While you need to choose the correct size tip for your project, it is also important to look at the shape of the tip. There are plenty of types of tips to look for, and it can be daunting to try to choose. Just like with tip size, the most important factor is making sure your tip will fit between the components on your board. After you ensure your tip will fit then you can look for the most efficient tip for your job.
Chisel tips are one of the most common types available. For most soldering jobs a chisel tip will work the best, giving you a tapered edge that can fit between most components with a flat tip that facilitates heat transfer.
Shaped in a cone, these tips are perfect if your project has hard to reach places that need soldering. These tips should be used only when needed to get into small areas, as they do not have as much contact area with the component as tips with wider heads. This can lead to difficulty getting the component to heat up, making your project take longer.
Pyramid tips are also great for small components in enclosed spaces. They also have the benefit of a flat side, making heat transfer happen faster and easier. If you are restricted in space but have enough room for a pyramid tip it can be a good alternative to a conical tip to make your project a bit easier.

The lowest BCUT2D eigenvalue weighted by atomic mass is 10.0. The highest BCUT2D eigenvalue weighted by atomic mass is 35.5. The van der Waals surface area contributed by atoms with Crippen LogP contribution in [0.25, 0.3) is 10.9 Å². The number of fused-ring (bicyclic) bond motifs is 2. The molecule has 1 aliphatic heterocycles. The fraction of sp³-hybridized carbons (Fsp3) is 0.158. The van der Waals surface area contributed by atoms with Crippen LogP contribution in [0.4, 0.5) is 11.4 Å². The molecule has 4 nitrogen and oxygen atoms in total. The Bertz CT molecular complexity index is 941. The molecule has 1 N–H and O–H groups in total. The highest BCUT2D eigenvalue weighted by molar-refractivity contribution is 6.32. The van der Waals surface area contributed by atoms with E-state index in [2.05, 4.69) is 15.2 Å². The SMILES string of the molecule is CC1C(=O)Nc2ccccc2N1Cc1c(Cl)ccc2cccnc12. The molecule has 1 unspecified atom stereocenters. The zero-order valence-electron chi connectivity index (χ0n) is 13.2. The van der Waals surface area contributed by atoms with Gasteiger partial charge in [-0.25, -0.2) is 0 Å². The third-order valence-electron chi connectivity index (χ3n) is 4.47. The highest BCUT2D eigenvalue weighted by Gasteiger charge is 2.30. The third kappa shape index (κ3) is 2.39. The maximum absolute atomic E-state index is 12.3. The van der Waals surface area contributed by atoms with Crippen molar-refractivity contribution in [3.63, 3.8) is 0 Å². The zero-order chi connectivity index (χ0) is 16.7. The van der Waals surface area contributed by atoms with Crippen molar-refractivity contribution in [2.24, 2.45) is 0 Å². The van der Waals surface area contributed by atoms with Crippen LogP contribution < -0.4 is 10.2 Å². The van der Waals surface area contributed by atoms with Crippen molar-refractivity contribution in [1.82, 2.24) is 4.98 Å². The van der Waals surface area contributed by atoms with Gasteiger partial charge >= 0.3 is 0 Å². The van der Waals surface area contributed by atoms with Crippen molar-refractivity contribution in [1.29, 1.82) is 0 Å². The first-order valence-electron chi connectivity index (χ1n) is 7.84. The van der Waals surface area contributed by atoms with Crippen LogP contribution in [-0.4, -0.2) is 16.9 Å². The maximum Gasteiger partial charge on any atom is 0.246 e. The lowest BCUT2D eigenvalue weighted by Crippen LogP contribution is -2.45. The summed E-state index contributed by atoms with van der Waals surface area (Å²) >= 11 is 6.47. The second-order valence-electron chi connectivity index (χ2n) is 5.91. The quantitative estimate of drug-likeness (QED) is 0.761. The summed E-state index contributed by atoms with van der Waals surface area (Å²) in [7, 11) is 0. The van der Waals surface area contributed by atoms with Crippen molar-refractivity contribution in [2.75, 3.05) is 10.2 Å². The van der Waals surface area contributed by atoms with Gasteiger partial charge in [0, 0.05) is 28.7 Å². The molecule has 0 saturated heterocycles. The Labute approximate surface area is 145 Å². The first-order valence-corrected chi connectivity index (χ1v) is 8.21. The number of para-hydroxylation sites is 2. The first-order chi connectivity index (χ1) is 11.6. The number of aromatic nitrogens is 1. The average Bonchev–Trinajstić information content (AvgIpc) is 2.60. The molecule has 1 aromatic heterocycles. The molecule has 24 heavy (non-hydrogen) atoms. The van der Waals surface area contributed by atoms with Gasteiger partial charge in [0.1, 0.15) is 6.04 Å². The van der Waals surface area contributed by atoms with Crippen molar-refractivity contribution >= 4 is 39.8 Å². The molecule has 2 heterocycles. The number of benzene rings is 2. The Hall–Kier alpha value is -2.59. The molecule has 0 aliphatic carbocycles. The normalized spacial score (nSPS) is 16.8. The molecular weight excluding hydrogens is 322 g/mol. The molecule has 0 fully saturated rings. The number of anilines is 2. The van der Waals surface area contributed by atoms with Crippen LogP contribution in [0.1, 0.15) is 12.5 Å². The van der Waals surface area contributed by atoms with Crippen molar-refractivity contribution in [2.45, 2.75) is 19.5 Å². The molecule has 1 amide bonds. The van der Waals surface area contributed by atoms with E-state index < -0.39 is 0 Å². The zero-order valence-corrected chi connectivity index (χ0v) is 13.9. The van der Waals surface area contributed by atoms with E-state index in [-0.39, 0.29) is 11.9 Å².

Bevel tips are great if you want the best of both worlds from chisel and conical tips. A bevel tip is made with one flat edge and one round edge on the tip, so you can use whichever your project needs. One thing to keep in mind when getting a bevel tip, make sure both sides are the correct size for your project. Having the round and flat parts together can save money through buying less tips, but that does not work if you need two different sizes.
Larger and wider than most, blade tips are great for rework applications. With soldering braid and a blade tip you can easily remove solder from multiple components at once. Blade tips can also be used for pad leveling applications.
There is a wide range of specialty tips that can be used for specific situations. Whether you need a bent tip to get around other parts, or a slotted tip to sit on your board perfectly, you can find the exact tip for your needs, even if the standard tips do not fit your project.
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